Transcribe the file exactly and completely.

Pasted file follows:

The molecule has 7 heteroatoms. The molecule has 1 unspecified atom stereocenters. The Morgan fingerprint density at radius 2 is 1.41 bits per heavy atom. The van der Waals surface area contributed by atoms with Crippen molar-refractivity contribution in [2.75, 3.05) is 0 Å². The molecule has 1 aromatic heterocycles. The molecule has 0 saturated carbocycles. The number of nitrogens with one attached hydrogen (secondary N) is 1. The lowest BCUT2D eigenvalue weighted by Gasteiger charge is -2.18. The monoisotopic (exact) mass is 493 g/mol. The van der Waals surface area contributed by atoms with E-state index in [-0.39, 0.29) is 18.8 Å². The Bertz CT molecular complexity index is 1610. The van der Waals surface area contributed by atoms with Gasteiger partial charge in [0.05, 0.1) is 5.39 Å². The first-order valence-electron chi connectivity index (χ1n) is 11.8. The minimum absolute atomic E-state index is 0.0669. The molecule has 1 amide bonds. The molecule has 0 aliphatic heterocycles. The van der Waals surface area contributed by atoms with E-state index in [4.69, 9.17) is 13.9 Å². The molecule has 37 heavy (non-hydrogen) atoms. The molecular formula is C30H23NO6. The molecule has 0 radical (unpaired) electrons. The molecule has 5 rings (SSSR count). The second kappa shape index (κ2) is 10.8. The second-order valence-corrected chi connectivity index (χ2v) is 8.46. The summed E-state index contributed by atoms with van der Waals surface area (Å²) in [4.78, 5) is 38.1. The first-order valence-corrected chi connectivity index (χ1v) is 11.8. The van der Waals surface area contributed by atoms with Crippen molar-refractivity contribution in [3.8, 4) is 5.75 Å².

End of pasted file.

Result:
The molecule has 7 heteroatoms. The molecule has 1 unspecified atom stereocenters. The Morgan fingerprint density at radius 2 is 1.41 bits per heavy atom. The van der Waals surface area contributed by atoms with Crippen molar-refractivity contribution in [2.75, 3.05) is 0 Å². The molecule has 1 aromatic heterocycles. The molecule has 0 saturated carbocycles. The number of nitrogens with one attached hydrogen (secondary N) is 1. The lowest BCUT2D eigenvalue weighted by Gasteiger charge is -2.18. The monoisotopic (exact) mass is 493 g/mol. The van der Waals surface area contributed by atoms with E-state index in [-0.39, 0.29) is 18.8 Å². The Bertz CT molecular complexity index is 1610. The van der Waals surface area contributed by atoms with Gasteiger partial charge in [0.05, 0.1) is 5.39 Å². The first-order valence-electron chi connectivity index (χ1n) is 11.8. The minimum absolute atomic E-state index is 0.0669. The molecule has 1 amide bonds. The molecule has 0 aliphatic heterocycles. The van der Waals surface area contributed by atoms with E-state index in [4.69, 9.17) is 13.9 Å². The molecule has 37 heavy (non-hydrogen) atoms. The molecular formula is C30H23NO6. The molecule has 0 radical (unpaired) electrons. The molecule has 5 rings (SSSR count). The second kappa shape index (κ2) is 10.8. The second-order valence-corrected chi connectivity index (χ2v) is 8.46. The summed E-state index contributed by atoms with van der Waals surface area (Å²) in [4.78, 5) is 38.1. The first-order valence-corrected chi connectivity index (χ1v) is 11.8. The van der Waals surface area contributed by atoms with Crippen molar-refractivity contribution in [3.8, 4) is 5.75 Å².